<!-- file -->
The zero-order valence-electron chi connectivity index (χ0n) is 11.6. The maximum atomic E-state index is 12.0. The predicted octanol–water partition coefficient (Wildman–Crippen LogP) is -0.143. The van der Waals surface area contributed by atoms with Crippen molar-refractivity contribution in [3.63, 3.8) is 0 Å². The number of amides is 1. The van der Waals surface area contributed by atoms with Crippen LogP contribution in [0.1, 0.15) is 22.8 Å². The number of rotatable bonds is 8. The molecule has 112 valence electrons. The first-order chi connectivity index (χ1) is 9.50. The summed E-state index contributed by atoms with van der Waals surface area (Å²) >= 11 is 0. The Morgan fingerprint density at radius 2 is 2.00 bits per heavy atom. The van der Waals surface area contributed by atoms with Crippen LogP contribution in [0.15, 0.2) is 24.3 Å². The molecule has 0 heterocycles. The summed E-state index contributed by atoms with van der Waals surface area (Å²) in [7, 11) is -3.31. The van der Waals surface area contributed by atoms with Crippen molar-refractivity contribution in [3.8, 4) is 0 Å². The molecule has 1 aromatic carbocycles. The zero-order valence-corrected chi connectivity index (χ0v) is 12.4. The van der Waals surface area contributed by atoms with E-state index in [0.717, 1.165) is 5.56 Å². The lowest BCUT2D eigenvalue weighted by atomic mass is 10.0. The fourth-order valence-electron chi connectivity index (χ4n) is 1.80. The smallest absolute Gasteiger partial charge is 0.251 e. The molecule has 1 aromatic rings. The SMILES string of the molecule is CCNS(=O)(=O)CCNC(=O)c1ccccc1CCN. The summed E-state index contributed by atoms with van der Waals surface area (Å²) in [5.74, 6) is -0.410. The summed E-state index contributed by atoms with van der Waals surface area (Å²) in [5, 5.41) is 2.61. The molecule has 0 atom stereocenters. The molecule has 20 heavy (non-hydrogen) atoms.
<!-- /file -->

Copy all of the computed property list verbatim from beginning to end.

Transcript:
The zero-order valence-electron chi connectivity index (χ0n) is 11.6. The maximum atomic E-state index is 12.0. The predicted octanol–water partition coefficient (Wildman–Crippen LogP) is -0.143. The van der Waals surface area contributed by atoms with Crippen molar-refractivity contribution in [3.63, 3.8) is 0 Å². The number of amides is 1. The van der Waals surface area contributed by atoms with Crippen LogP contribution in [0.1, 0.15) is 22.8 Å². The number of rotatable bonds is 8. The molecule has 112 valence electrons. The first-order chi connectivity index (χ1) is 9.50. The summed E-state index contributed by atoms with van der Waals surface area (Å²) >= 11 is 0. The Morgan fingerprint density at radius 2 is 2.00 bits per heavy atom. The van der Waals surface area contributed by atoms with Crippen LogP contribution in [0.15, 0.2) is 24.3 Å². The molecule has 0 heterocycles. The summed E-state index contributed by atoms with van der Waals surface area (Å²) in [7, 11) is -3.31. The van der Waals surface area contributed by atoms with Crippen molar-refractivity contribution in [3.8, 4) is 0 Å². The molecule has 1 aromatic carbocycles. The zero-order valence-corrected chi connectivity index (χ0v) is 12.4. The van der Waals surface area contributed by atoms with E-state index in [0.717, 1.165) is 5.56 Å². The lowest BCUT2D eigenvalue weighted by atomic mass is 10.0. The fourth-order valence-electron chi connectivity index (χ4n) is 1.80. The smallest absolute Gasteiger partial charge is 0.251 e. The molecule has 1 aromatic rings. The SMILES string of the molecule is CCNS(=O)(=O)CCNC(=O)c1ccccc1CCN. The summed E-state index contributed by atoms with van der Waals surface area (Å²) in [5.74, 6) is -0.410. The summed E-state index contributed by atoms with van der Waals surface area (Å²) in [5, 5.41) is 2.61. The molecule has 0 atom stereocenters. The molecule has 20 heavy (non-hydrogen) atoms.